About a month ago, I was asked to do some research on capstone courses for undergraduates at CUNY. Frankly, I’d heard the term before but barely knew what it meant. It’s a beautiful word, “capstone,” literally signifying a large, flat stone that mounts and bolsters a wall, or bridges two pillars over a tomb, or the top triangular stone on a pyramid. It entails hardness, specificity, completion – a crowning achievement. In the academic context, which is now the more common usage, a “capstone” is usually a project that occurs at the end of an academic program, makes coherent the overarching trajectory of study, and brings together different skill sets, methodologies and content areas with an exploration of their possible applications. A capstone is supposed to be interdisciplinary, student-driven, integrative, and may or may not differ significantly from a senior thesis or senior seminar, depending on who you’re talking to. The feasibility and utility of such a project is much debated, I found, after asking anyone I could about capstone courses and other “exit-point” experiences for undergraduates at CUNY.
Let me clarify first that it’s difficult to talk about capstones without limiting the conversation to a particular discipline or set of related disciplines. This is somewhat counterintuitive because capstones are supposed to be integrative, often encouraging “real-world” or professional applications of skills that show an ability to apply materials and methods from one field to another and to demonstrate critical abilities that connect different disciplines. Capstone projects (or required senior seminars, or capstone courses) are rarely required for most majors in an undergraduate program at CUNY. They are more common in the applied sciences and pre-professional programs than in the social sciences and humanities, although there are some notable exceptions. They are frequently required in the honors colleges, and alternately, some departments offer them as part of departmental honors. Departmental honors (which vary with department) can often replace a capstone requirement for a particular honors college or program, and these programs may entail a research project, paper, or an honors course. Speaking with Lev Sviridov of the Macaulay Honors College at Hunter, I mentioned that I was having difficulty discerning what did and didn’t qualify as a capstone experience. “Welcome to the story of my life,” he laughed.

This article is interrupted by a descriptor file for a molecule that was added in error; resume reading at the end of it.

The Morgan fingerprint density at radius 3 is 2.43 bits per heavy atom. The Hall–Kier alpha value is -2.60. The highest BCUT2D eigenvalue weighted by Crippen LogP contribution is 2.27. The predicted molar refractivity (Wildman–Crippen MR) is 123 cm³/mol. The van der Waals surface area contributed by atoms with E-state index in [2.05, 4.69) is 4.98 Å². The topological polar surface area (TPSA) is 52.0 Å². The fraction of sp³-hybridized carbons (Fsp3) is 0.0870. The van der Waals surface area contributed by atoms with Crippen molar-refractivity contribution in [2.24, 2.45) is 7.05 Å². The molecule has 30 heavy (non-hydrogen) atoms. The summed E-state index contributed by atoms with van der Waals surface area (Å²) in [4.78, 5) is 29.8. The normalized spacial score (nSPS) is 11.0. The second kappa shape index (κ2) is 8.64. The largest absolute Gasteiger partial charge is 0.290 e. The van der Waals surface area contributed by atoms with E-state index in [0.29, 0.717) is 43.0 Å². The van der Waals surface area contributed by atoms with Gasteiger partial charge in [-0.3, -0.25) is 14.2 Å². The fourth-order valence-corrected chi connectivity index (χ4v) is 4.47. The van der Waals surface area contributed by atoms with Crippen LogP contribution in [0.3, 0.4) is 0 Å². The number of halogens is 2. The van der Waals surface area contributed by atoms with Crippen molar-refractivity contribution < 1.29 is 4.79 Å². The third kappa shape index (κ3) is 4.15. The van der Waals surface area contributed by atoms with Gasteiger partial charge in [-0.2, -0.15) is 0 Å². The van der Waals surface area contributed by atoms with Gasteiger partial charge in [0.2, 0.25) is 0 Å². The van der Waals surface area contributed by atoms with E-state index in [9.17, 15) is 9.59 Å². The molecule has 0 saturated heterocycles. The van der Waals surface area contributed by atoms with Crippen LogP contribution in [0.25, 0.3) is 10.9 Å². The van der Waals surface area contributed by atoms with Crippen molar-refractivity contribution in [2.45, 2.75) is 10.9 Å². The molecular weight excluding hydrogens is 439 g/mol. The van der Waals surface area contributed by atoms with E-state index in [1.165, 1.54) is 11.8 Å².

The Macaulay Honors College, a CUNY honors program for students in different CUNY schools, has a capstone project required for all students in their senior year, but this project can be replaced by departmental honors work of equivalent scope. Their capstone, called the “Springboard” project, is intended to be integrative, and also aims to provide its students with some “real-world” experience. Its website details this project as work that “builds on a student’s earlier work and displays and reflects that work,” “proposes new directions, asks unanswered questions, poses unresolved dilemmas…proposes specific research and learning pathways, providing a plan with clear goals and defined next steps,” and “is presented to, and open to the interaction of, a wide public audience.”